What distinguishes cardiac from noncardiac peripheral edema?

Signs and symptoms he signs and symptoms of fluid retention include ankle edema, shoe discomfort, nocturia, oliguria, abdominal pain and tension, nausea, anorexia, flatulence, sensation of a full stomach, constipation, increased body weight, and thirst with a correspondingly excessive fluid intake. As the disease progresses, the edema involves the legs, thighs, genitals, and abdominal wall. In more severe cases it may reach as high as the trunk.

The contributory factors include reduced renal flow and perfusion due to increased renovascular resistance, itself resulting from the increase in systemic resistance designed to maintain blood pressure. Intrarenal flow is redistributed to increase sodium retention. Activation of the renin-angiotensin-aldosterone system increases peripheral resistance and causes sodium accumulation and increased circulating vasopressin. Aldosterone clearance is reduced due to hepatic dysfunction. Capillary permeability to fluid and small proteins increases. Reduced physical activity contributes to edema.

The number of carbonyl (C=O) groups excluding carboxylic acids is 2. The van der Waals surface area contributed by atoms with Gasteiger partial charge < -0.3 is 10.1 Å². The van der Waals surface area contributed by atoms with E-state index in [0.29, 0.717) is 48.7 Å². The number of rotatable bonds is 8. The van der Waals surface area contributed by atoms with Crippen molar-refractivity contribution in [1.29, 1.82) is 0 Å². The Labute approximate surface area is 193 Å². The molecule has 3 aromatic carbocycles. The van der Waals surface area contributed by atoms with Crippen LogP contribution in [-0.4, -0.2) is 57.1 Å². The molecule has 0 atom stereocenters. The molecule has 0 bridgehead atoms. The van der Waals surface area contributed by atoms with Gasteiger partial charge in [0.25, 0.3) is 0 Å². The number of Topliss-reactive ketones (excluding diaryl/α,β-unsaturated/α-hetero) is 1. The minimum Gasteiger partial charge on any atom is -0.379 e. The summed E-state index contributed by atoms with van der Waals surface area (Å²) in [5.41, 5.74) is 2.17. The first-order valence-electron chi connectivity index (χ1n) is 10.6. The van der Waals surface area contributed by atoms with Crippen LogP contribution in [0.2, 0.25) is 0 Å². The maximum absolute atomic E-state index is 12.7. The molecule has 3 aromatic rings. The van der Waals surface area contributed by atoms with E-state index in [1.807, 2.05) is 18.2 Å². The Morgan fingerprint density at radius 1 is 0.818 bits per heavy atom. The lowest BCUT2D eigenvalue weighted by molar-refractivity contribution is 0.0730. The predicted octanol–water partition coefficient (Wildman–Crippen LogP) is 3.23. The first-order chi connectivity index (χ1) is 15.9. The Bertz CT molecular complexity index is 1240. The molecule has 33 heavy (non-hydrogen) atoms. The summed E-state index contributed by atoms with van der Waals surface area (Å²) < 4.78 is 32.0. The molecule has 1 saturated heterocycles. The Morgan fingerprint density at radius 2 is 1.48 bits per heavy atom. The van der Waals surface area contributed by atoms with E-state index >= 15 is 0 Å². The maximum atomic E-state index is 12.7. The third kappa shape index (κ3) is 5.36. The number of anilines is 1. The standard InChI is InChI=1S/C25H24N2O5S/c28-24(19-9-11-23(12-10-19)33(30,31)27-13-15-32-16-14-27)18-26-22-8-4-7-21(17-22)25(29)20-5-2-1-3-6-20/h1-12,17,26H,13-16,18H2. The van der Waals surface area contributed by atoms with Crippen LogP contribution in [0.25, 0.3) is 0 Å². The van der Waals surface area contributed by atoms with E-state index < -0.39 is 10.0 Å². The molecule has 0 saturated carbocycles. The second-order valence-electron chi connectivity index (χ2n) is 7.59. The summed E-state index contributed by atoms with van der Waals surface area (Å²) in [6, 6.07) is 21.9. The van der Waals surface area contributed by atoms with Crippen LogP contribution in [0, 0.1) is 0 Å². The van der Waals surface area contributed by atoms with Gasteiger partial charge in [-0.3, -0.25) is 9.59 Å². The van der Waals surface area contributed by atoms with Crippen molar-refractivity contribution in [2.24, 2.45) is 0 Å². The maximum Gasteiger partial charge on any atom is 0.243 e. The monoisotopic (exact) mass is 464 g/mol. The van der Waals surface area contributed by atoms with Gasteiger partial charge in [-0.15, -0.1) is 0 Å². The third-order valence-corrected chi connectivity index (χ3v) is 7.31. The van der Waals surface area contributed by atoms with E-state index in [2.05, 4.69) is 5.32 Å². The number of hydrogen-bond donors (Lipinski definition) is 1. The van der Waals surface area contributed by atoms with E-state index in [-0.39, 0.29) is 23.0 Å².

What differentiates cardiac edema from other types of edema?

History and physical examination are essential to the differential diagnosis (Table), complemented by blood pressure, urinalysis, urea, creatinine, electrolytes, and albumin. Hepatic dysfunction and alcohol abuse point to liver disease. Because the most frequent cause of peripheral edema is venous insufficiency, a history of forced immobility or varicose veins may indicate venous Doppler studies. Unilateral edema suggests venous thrombosis or pelvic malignancy. Calcium channel blockers may cause edema confined to the feet and ankles. Edema associated with raised jugular venous pressure, orthopnea, paroxysmal nocturnal dyspnea, or dyspnea with exertion is probably cardiac.

What distinguishes cardiac from noncardiac peripheral edema? Photo Gallery



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